Push the starter (no kickstart here) and the W800 rumbles into life. As with most modern bikes, the exhaust note is nothing more than a pathetic whisper (would smashing a metal bar up the pipe knock out a bit of noise deadening?) but the W vibrates with a pleasing ‘old bike’ feel as its parallel twin ticks away.

Looking at the clocks I have to say I’m not a huge fan of the styling or font used for the numbers. It seems a bit modern to me, though the use of cream rather than white as a backing colour is nice. In with the light clutch and away we go…

The W650 was never the fastest bike out there, so the increased capacity has given the W800 some welcome extra poke. This style of bike isn’t about top speeds, but the 800 can now happily cruise at ... motorway speeds. No doubt though that it is far happier on smaller roads where the punchy engine can be enjoyed.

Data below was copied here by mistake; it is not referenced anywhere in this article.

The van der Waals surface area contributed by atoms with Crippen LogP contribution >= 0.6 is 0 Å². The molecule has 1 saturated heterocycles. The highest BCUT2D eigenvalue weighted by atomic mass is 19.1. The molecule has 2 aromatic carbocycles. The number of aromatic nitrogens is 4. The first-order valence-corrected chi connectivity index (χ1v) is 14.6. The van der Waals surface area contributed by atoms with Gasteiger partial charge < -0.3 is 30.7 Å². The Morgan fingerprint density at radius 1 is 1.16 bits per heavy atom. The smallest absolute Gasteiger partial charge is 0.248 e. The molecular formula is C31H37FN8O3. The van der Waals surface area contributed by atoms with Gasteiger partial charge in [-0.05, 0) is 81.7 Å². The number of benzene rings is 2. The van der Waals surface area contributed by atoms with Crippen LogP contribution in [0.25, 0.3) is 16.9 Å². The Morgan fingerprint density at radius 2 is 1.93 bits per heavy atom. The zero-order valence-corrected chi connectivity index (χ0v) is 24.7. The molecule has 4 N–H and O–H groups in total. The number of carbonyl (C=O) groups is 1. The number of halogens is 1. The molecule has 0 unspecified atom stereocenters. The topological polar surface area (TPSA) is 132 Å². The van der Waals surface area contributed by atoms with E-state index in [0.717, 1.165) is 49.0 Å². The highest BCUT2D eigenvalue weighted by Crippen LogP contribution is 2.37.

Pottering around the back roads on the W800 is a very pleasant experience. The handling isn’t bad and the vibrations from the engine are just enough to give it character without getting annoying.

Speaking as an owner of a classic British bike I can say that the hefty vibration of a big single can really start to get annoying after a while. However, there is a slight issue with the W800’s ‘character buzz’. The vibrations from the motor make the mirrors virtually useless as they only display a blur of colour at most speeds. Oddly enough I found they cleared above 80mph (on private land, etc) which isn’t exactly the speed this bike is likely to live at.

Also, the single front brake is a little pathetic in its action, providing the bare minimum of stopping power at best. Having said that, it's certainly better than a drum brake…

They should offer Triumph overstickers
They should offer Triumph overstickers
Who will buy it?